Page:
Dr. Edie Gustason co-owns High Lonesome Vineyards with her husband Tom. Grapes are among the most water-wise crops grown in Arizona, but the Gustasons say their operation is in danger thanks to the Arizona Department of Water Resources.

The issue dates back more than six years, when they wrote a letter seeking advice on a way that they could expand while remaining on wells that are classified as 'exempt' or for residential use, which pump fewer than 35 gallons a minute.

"We, by county standard, can divide our 36 acres into 4-acre increments," Edie Gustason said. "We could put an exempt well on each of those 4-acre lots if we wanted to, and we could irrigate 1.99 acres with each of those domestic wells."

They were seeking verification from ADWR that this was allowed, but say they received no reply.

They spent hundreds of thousands of dollars dividing the parcels and expanding their operation to another plot of land, drilling another well and planting more vines.

High Lonesome Vineyards was visited by ADWR inspectors after the AMA passed, and the Gustasons say they were told by those inspectors that they were within their rights.

"One week away from drilling our third exempt well, we got a notice in the mail. We need to cease and desist, rip out 1.3 acres of vines or face a $10,000 a day fine."

On the other end is Jackie Watkins, who co-own San Ysidro Farm with her husband Nathan. She said her operation, which grows a variety of crops that require more water than grapes and also raises livestock, has not changed yet.

"The groundwater level is depleting," said Jackie Watkins. "I'd like to think that my grandchildren and great-grandchildren will still be able to farm. In 20 years, we can't still be farming like we are today. We have to use less water."

Watkins said it is not as easy as switching crops, noting that their farm is not sustainable unless there is a demand for their product and that demand supports a working price.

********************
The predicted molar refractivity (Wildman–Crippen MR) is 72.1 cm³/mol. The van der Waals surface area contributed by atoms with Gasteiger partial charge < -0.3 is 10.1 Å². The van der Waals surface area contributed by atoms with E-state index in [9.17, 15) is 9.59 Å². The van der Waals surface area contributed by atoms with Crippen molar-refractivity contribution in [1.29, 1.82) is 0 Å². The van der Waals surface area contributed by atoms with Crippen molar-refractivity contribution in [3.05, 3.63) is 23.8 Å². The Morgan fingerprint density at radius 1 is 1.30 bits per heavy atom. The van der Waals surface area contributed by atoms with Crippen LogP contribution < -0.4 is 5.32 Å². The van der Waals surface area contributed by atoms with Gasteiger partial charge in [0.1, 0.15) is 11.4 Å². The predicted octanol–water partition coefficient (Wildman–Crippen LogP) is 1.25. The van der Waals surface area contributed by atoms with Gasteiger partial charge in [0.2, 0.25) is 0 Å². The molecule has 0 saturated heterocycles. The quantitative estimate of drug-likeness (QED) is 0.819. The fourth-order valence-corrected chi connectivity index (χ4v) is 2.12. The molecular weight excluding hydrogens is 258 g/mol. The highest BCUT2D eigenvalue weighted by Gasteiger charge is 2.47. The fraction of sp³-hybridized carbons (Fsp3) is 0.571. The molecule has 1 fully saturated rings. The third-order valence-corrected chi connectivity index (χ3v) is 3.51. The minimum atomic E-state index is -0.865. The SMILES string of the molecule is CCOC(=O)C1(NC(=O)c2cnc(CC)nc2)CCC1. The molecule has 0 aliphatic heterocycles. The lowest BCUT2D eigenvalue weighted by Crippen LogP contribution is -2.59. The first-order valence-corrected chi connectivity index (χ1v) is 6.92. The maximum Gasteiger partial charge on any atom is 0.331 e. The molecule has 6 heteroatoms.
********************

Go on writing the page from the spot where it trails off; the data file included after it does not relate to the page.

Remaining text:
Gustason said there is also concern that those who are setting regulations are out of touch.

"I think there's a lot of misunderstanding about what goes on down here from the folks up in Phoenix. Farmers and ranchers are some of the best stewards of water conservation, the local farmers and ranchers."

She said she understands what Arizona Water Defenders was trying to do, but does not agree with their methods.

Watkins said agriculture has good reason to use as little water as possible when irrigating.

"Ranchers and farmers, we don't want to use any more water than we need. It costs us. Our pumping cost per-pivot is $3,000-$5,000 a month. We are using more efficient water today in irrigation than when the [Irrigation Non-Expansion Area] started."

The INA was a set of water restrictions that were enacted in 1980, and those rules would stand again should the AMA be rescinded in an upcoming election.

While water use for agriculture remains a major concern for those in the Douglas Basin, another industry that has brought concerns elsewhere in the county is of lesser concern.

Homebuilding in the area remains in the realm of one-off homes, rather than the large subdivisions that are being planned or built in places like Sierra Vista and Benson, according to Dan Coxworth, Director of Development Services for Cochise County.

"We primarily see development on larger parcels of land, particularly in the Douglas area," he said. "I've been with the county in this position for 5-6 years, and we have not processed one subdivision plot."

Coxworth said he expects that as the growth corridor from Tucson's easternmost suburbs like Vail continue, that expansion will move eastward along Interstate 10 and reach Benson.

He said that one possibility that could bring expanded housing needs in the Douglas AMA area would be a planned expansion of the Douglas Port of Entry.